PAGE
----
This module contains additional types of stream (file-like) objects and helper functions.
Difference to CPython
Conceptual hierarchy of stream base classes is simplified in MicroPython, as described in this section.
(Abstract) base stream classes, which serve as a foundation for behavior of all the concrete classes, adhere to few dichotomies (pair-wise classifications) in CPython. In MicroPython, they are somewhat simplified and made implicit to achieve higher efficiencies and save resources.
An important dichotomy in CPython is unbuffered vs buffered streams. In MicroPython, all streams are currently unbuffered. This is because all modern OSes, and even many RTOSes and filesystem drivers already perform buffering on their side. Adding another layer of buffering is counter- productive (an issue known as “bufferbloat”) and takes precious memory. Note that there still cases where buffering may be useful, so we may introduce optional buffering support at a later time.
But in CPython, another important dichotomy is tied with “bufferedness” - it’s whether a stream may incur short read/writes or not. A short read is when a user asks e.g. 10 bytes from a stream, but gets less, similarly for writes. In CPython, unbuffered streams are automatically short operation susceptible, while buffered are guarantee against them. The no short read/writes is an important trait, as it allows to develop more concise and efficient programs - something which is highly desirable for MicroPython. So, while MicroPython doesn’t support buffered streams, it still provides for no-short-operations streams. Whether there will be short operations or not depends on each particular class’ needs, but developers are strongly advised to favor no-short-operations behavior for the reasons stated above. For example, MicroPython sockets are guaranteed to avoid short read/writes. Actually, at this time, there is no example of a short-operations stream class in the core, and one would be a port-specific class, where such a need is governed by hardware peculiarities.
The no-short-operations behavior gets tricky in case of non-blocking streams, blocking vs non-blocking behavior being another CPython dichotomy, fully supported by MicroPython. Non-blocking streams never wait for data either to arrive or be written - they read/write whatever possible, or signal lack of data (or ability to write data). Clearly, this conflicts with “no-short-operations” policy, and indeed, a case of non-blocking buffered (and this no-short-ops) streams is convoluted in CPython - in some places, such combination is prohibited, in some it’s undefined or just not documented, in some cases it raises verbose exceptions. The matter is much simpler in MicroPython: non-blocking stream are important for efficient asynchronous operations, so this property prevails on the “no-short-ops” one. So, while blocking streams will avoid short reads/writes whenever possible (the only case to get a short read is if end of file is reached, or in case of error (but errors don’t return short data, but raise exceptions)), non-blocking streams may produce short data to avoid blocking the operation.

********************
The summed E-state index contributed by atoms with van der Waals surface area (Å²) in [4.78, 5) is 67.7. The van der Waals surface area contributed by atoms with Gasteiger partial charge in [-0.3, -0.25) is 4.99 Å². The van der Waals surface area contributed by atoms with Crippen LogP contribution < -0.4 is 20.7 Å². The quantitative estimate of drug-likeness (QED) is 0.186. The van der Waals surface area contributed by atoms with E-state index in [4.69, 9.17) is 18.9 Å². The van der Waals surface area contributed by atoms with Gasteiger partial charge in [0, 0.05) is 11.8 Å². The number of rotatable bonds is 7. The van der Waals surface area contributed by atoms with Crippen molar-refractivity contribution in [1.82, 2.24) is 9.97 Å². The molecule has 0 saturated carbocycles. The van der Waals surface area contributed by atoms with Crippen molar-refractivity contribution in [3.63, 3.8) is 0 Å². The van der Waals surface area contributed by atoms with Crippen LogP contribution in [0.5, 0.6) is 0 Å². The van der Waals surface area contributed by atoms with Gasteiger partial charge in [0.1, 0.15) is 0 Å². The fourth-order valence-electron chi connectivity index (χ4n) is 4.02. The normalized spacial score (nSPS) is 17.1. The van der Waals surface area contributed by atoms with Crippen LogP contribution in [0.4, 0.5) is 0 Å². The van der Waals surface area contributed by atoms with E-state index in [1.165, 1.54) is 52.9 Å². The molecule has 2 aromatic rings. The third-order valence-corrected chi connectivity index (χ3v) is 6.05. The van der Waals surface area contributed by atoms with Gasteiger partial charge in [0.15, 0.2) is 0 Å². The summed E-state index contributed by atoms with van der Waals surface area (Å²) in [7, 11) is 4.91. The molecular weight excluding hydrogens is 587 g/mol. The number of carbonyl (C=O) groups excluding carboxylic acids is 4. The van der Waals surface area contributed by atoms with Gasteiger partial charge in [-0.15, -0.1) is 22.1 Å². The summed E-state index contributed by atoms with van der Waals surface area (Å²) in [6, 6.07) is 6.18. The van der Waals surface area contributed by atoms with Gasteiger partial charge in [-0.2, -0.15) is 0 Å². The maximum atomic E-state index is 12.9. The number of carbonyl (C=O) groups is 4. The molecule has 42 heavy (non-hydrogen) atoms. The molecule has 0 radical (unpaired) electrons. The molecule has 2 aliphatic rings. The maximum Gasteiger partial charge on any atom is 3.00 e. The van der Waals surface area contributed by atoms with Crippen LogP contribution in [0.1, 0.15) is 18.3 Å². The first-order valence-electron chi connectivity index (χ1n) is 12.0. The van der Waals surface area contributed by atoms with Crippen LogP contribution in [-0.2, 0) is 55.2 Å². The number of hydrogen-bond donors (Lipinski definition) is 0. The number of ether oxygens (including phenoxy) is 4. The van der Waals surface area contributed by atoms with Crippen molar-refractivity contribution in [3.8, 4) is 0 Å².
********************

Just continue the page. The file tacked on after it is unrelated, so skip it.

The final dichotomy is binary vs text streams. MicroPython of course supports these, but while in CPython text streams are inherently buffered, they aren’t in MicroPython. (Indeed, that’s one of the cases for which we may introduce buffering support.)
Note that for efficiency, MicroPython doesn’t provide abstract base classes corresponding to the hierarchy above, and it’s not possible to implement, or subclass, a stream class in pure Python.
open(name, mode='r', **kwargs)¶
Open a file. Builtin
open()function is aliased to this function. All ports (which provide access to file system) are required to support mode parameter, but support for other arguments vary by port.
This is type of a file open in binary mode, e.g. using
open(name, "rb"). You should not instantiate this class directly.
This is type of a file open in text mode, e.g. using
open(name, "rt"). You should not instantiate this class directly.
In-memory file-like objects for input/output. StringIO is used for text-mode I/O (similar to a normal file opened with “t” modifier). BytesIO is used for binary-mode I/O (similar to a normal file opened with “b” modifier). Initial contents of file-like objects can be specified with string parameter (should be normal string for StringIO or bytes object for BytesIO). All the usual file methods like
close()are available on these objects, and additionally, a following method:
Get the current contents of the underlying buffer which holds data.